Good numbers are hard to come by in the debate over semiautomatic assault weapons.
Gun-rights advocates say statistics prove guns such as the MAK-90 rifle, which Dean Mellberg used in his rampage at Fairchild Air Force Base last year, aren’t the problem. They cite FBI crime figures showing rifles of all types are used in less than 4 percent of the nation’s murders. Handguns are used in 56 percent.
But gun-control sponsors say that’s misleading because the FBI doesn’t have a separate category for assault weapons. Some murders committed by the recently banned guns are listed under the rifle category; others are included under handguns.
They say that the number of assault weapons found at crime scenes or confiscated from criminals has doubled in the last two years.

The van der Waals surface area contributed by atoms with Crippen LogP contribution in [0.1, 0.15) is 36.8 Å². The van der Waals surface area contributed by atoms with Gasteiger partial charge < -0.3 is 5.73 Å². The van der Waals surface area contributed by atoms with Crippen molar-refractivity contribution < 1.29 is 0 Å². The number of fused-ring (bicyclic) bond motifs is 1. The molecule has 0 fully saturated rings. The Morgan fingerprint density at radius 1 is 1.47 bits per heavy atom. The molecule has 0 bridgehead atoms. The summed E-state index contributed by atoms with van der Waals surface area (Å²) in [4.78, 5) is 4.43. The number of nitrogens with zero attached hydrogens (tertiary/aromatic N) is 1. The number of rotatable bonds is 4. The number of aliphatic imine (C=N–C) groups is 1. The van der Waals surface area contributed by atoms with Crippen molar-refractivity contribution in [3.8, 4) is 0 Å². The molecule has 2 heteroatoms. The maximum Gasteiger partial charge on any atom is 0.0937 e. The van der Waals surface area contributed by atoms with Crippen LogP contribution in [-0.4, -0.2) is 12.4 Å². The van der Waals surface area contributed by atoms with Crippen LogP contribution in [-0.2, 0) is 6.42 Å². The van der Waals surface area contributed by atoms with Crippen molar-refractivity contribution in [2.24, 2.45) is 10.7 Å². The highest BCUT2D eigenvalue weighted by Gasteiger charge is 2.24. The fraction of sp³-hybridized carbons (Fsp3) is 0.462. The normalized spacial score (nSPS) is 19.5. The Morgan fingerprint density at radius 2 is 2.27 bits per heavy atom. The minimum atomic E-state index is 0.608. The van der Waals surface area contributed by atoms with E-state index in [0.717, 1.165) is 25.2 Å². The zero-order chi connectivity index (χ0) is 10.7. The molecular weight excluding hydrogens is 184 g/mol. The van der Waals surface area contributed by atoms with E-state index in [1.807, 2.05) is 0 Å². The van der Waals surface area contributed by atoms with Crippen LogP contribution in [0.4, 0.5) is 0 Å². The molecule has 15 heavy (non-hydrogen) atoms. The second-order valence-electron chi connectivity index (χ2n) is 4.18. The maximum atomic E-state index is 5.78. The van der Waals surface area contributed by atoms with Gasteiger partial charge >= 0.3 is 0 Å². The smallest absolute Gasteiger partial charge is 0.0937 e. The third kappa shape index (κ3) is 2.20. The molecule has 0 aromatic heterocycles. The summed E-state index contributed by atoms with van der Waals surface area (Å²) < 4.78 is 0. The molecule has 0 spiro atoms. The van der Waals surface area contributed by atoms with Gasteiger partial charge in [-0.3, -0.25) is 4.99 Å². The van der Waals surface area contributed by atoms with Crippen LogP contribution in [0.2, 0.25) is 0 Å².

That’s because law enforcement officials are more likely to be looking for those controversial weapons, gun-rights advocates reply. The number of those guns actually used in crimes is insignificant, said Duncan Long, an author of some 30 books on firearms.
Not so, said Joe Vince, head of the National Gun Tracing Center. The federal Bureau of Alcohol, Tobacco and Firearms, which runs the center, is seeing an increase in firepower among criminals.
The bureau doesn’t have a special category for assault weapons; it traces guns by make and model. Some models are banned outright, while others are illegal only if they have certain features.
The number of banned assault weapons being traced definitely is increasing, Vince said.
The MAK-90, the model of assault rifle Mellberg used, “is now in the top 10 rank of weapons being traced from crimes,” Vince said.